Depending on whom you ask and the specific circumstances, it can either be an ugly situation that perpetuates fear and anxiety, or a beautiful, healing experience that ushers a man or woman into a healthier phase of adulthood.

One fact that anecdotally seems to be the common thread in either circumstance? No one treks giddily to the justice of the peace, Turks and Caicos or their hallowed church with the idea floating around in their subconscious that their “forever” relationship will eventually end in strife, resentment, or resigned nonchalance.

Over the years, I have witnessed marriages based on nothing more than sexual attraction disintegrate under the slightest duress like ancient papyrus; I have also witnessed some relationships splinter, yet, remain intact, based on unconditional love and support.

One marriage that has evolved into a tragic caricature of its former glory is the collective marriage between Black men and women. Forged in the fires of shared historical pain, it is a relationship that we have allowed to smolder, crash and burn in a society designed for its failure.

Which leads me to ask the question: Should Black men and women divorce?

Let me be clear: I am not an advocate for a narrow description of marriage. I believe, with no hesitation nor reservation, that two consenting adults, regardless of ethnicity, religion, creed or gender, should have the basic civil right to legally enter into a binding contract with each other. Anything less than that is a flagrant violation of equality that should spark anger throughout every single subset of society — not just the LGBTQ community. Just as miscegenation laws banning interracial couples from marrying were eradicated after the landmark case of Loving vs. The Commonwealth of Virginia, so to should any laws that perpetuate discrimination.

But I’m not speaking about legalities today; nor am I examining the necessity–or lack thereof–in a single religious ceremony that neither defines nor preserves love. I’m referring to the marriage of ideals, culture and traditions that shape our diverse interactions with men and women who share our heritage.

“Black men and women don’t need to officially “divorce” and probably never will,” says Dr. Boyce Watkins, founder of the Your Black World coalition. “What we do need to do, however, is rethink relationships and marriage in a way that is consistent with our circumstances and cultural context.  White folks don’t need to tell us how to love one another and don’t have the right to judge the way we interact.  At the same time, we must judge ourselves harshly for the fact that we’ve allowed ourselves to become so confused and hostile toward one another.”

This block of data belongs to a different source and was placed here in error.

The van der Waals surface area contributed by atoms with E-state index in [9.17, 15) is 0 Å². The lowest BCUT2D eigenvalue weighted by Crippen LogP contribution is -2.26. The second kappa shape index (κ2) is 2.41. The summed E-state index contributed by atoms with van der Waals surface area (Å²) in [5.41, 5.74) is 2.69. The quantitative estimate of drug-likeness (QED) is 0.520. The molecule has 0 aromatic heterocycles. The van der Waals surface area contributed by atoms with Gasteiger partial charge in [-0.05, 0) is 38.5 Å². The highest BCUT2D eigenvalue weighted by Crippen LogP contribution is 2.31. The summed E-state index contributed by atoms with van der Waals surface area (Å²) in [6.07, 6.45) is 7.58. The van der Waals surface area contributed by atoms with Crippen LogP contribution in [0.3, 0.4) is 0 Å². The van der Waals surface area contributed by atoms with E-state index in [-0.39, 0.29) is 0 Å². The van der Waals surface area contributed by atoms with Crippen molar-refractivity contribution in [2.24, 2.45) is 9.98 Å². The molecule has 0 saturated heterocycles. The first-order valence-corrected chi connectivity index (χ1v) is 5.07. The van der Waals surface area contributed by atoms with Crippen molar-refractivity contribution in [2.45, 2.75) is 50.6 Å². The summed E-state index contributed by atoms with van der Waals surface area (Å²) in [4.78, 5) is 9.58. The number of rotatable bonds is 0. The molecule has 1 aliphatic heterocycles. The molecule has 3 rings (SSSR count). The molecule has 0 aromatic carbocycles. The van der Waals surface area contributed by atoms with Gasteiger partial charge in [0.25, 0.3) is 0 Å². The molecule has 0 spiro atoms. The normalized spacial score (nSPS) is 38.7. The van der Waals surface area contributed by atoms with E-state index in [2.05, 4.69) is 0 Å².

Dr. Joy Deguy, author of the provocative book, Post Traumatic Slave Syndrome – America’s Legacy of Enduring Injury and Healing, addresses the seismic historical oppression of African slaves and the current societal dregs that continue to poison men and women of African descent. After over a decade of research, she points to racist socialization (internalized racism), defined by Dr. Deguy as “learned helplessness, literacy deprivation, distorted self-concept, antipathy or aversion,” as an overwhelmingly crippling symptom of P.T.S.S. and the cause for hatred of the following:

  • The members of ones own identified cultural/ethnic group,
  • The mores and customs associated ones own identified cultural/ethnic heritage,
  • The physical characteristics of ones own identified cultural/ethnic group.

Does that sound familiar?

After meticulous research in a ground-breaking study, Dr. Ivory Toldson of Howard University and Dr. Bryant Marks of Morehouse College were able to report that eighty-eight percent of all black men who are married are married to black women.  Even though those numbers are reassuring to some, Dr. Toldson and Dr. Marks do not ignore the unhealthy nature of the marriage between Black men and women as a collective and illuminates the antagonistic tone that many brothers and sisters seem to adopt with each other:

“…Black women and the media have accused black men, directly and indirectly, of betrayal, insolence and worthlessness.  Meanwhile, black men have trivialized black women’s legitimate concerns, while idly and passively allowing researchers and pundits to manipulate numbers to insult their character and integrity,” the report states.

This study is putting down in black and white what is evident in living color. The misogyny in entertainment, Hip-Hop specifically, still runs rampant, Black women, once unwilling to settle for being valued any less than priceless, are now content with being ‘dimes,” and disastrously, our young men and women are emulating this behavior and we have no one to blame but ourselves. In a vulnerable essay for Madame Noire, journalist Alexis Garrett- Stodghill makes the startling claim that it took a white man to make her feel beautiful as a black woman.

What have we done to each other?

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